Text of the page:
Hospital administrative data were transferred into a database to combine the years 2002 up to 2012. These data contain patient age, gender, nationality, time of ED attendance and discharge, type of ED admission (outpatient or hospitalisation), type of health problem (accident or disease as indicated by the insurance body), type of treatment (surgery or medicine). The hospital administrative data does not include specific diagnoses or indicators of severity of the cases. Such data are collected in other databases and was not integrated into our database.

Data analysis

To investigate the hypotheses for this study, descriptive and inferential statistics were applied on the data compiled from the hospital administrative database. Frequencies and distributions were calculated. Histograms were used to illustrate frequencies and distributions. To determine differences between variables, the Pearson χ2 test was calculated for nominal data. Trends were calculated based on existing data with exponential regression. The statistical software package SPSS Version 19® and Microsoft Excel 10® were used.

Results

Frequencies of attendances

A total of 301,657 attendances were extracted from the hospital administrative database. Of these, only 10 patients were eliminated in compliance with the demands of the ethics committee. These 10 patients had specifically asked not to take part in any study at the university hospital. Of this database, a total of 3,331 observations were removed as they concerned patients younger than 16 years. Another 10 observations were removed as the patient's gender was not identified. Consent was waived.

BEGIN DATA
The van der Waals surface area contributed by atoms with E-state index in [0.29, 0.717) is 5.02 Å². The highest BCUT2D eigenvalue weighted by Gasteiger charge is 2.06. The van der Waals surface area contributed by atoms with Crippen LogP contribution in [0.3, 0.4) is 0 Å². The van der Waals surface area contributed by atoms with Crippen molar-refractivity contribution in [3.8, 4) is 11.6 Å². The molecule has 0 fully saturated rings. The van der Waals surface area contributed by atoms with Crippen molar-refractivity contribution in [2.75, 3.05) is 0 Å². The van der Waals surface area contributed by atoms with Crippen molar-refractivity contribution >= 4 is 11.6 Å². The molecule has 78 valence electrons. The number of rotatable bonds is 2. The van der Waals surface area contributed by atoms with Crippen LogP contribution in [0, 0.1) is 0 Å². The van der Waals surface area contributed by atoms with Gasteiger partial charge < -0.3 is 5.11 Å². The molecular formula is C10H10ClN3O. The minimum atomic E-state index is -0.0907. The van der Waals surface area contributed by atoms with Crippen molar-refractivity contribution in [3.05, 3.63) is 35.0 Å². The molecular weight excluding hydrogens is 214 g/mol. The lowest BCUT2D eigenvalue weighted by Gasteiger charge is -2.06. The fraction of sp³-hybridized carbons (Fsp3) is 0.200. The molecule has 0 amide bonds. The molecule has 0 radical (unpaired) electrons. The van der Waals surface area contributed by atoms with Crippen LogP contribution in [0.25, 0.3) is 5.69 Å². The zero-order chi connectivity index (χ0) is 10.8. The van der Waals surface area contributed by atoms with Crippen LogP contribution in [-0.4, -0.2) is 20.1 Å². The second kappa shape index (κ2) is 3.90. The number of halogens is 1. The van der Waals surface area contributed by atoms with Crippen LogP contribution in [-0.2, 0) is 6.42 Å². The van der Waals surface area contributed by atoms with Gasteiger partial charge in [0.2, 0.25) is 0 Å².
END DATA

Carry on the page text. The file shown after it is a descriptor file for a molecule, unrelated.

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Figure 1
Changes in emergency department (ED) attendance between 2002 and 2012.
The numbers of ED attendance from 2002 to 2012 of all patients are provided. Each bar represents one year, as indicated by the x-axis. The numbers within each bar represent the numbers of patients attending the ED within that particular year. The line represents the trend of an exponential regression with the calculated coefficient R2=0.7844 of the overall ED attendance based on the existing data. It is probable that ED attendance will continue to grow.
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Figure 2
Trend of emergency department (ED) visits by patients aged 65 years and over.
The development of the ED attendance of patients ≥65 years between 2002 and 2012 is provided. The line represents the trend of an exponential regression with the calculated coefficient R2 = 0.8552 of the ED attendance of this patient group based on the existing data. It is probable that the patients ≥65 years will continue to grow.
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Figure 3
Trend of emergency department (ED) visits of patients aged less than 65 years.